The third article on parallel techniques discusses beta peptides. Natural proteins are composed of alpha amino acids, compounds where the amino nitrogen and carboxylic acid group are bound to the same carbon atom. Writing in [Nature 385:113-114 9Jan97], B. L. Iverson describes work by the research groups of S. Gellman and D. Seebach on oligomers of beta amino acids, compounds where the amino and acid groups are attached to adjacent carbons. Gellman's group found that a hexamer forms "well-defined helices in methanol solution and in the solid state." Seebach's group also found evidence of a helix in solution. The helices formed are analogous to alpha helices in natural proteins. In these oligomers they are "stabilized by hydrogen bonds between every third unit. This folding pattern results in 14-atom 'rings' being formed by the hydrogen bonds, so Gellman has called the structure the 14-helix." From an engineering viewpoint, the attractive feature of these compounds is the stability of their secondary structure even in very short polymers. By comparison, the shortest alpha peptide that I am aware of that forms a well-defined helix is 23 residues long [Science 271: 342-345 19Jan96]. Perhaps the fold prediction and fold engineering problems will prove to be intrinsically easier with beta peptides than with alpha peptides. These experimental results are "extraordinary, especially when one considers that the extra -CH2- group of the beta-amino acids might be expected to make the resulting resulting beta-peptides more flexible than alpha-amino-acid peptides, not more structured." Each of the two non-carboxylic carbons in a beta peptide residue can carry a side chain, so the potential design freedom for these peptides is higher than for alpha peptides. Further work will tell how much of this design freedom can be exploited while retaining the stable 3D structures demonstrated by Gellman's and Seebach's groups.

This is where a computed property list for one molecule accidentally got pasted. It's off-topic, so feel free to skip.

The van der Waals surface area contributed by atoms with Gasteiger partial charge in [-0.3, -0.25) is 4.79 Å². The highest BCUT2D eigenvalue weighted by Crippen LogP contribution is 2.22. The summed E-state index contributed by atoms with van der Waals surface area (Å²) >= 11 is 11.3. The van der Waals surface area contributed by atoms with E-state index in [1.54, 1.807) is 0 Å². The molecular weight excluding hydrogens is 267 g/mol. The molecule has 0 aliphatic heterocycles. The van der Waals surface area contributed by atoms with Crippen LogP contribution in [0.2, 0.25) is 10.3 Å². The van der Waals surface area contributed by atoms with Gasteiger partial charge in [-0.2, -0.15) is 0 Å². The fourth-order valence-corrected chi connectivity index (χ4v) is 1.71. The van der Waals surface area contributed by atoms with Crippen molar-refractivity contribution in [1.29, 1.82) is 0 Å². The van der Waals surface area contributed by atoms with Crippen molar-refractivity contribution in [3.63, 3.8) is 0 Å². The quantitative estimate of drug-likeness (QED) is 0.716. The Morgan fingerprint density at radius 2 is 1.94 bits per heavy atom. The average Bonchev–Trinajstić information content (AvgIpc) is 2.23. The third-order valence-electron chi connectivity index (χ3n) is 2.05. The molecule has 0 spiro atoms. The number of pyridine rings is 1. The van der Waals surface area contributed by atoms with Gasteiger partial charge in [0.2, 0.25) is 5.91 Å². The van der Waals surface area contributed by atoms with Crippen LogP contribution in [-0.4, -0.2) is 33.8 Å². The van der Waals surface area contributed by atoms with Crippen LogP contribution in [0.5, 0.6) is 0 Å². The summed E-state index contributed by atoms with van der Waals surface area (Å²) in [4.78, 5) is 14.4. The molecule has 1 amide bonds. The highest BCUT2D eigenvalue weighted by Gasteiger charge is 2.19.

In the fourth article on parallel methods, J. C. Hogan,
writing in [Nature (supp) 384:17-19 7Nov96]
describes trends in combinational chemistry for drug development.
He describes past attempts to generate drug leads from peptide
and oligonucleotide libraries, but describes them as having been
unproductive pharmocologically. He also mentions a wide variety
of other oligomer libraries which have been produced by solid
phase synthesis, writing: "the synthesis of oligomeric
N-alkyl glycines shown in Fig. 1 is an excellent non-peptidic
example. Using this [solid phase, with a single coupling
chemistry] approach, libraries of oligocarbamates, peptide
phosphonates, vinylogous polypeptides and other oligomeric
scaffolds have been produced." This spectrum of oligomers
would seem to provide a good selection of candidates for stably
folded strands with well defined 3D structures for both drug and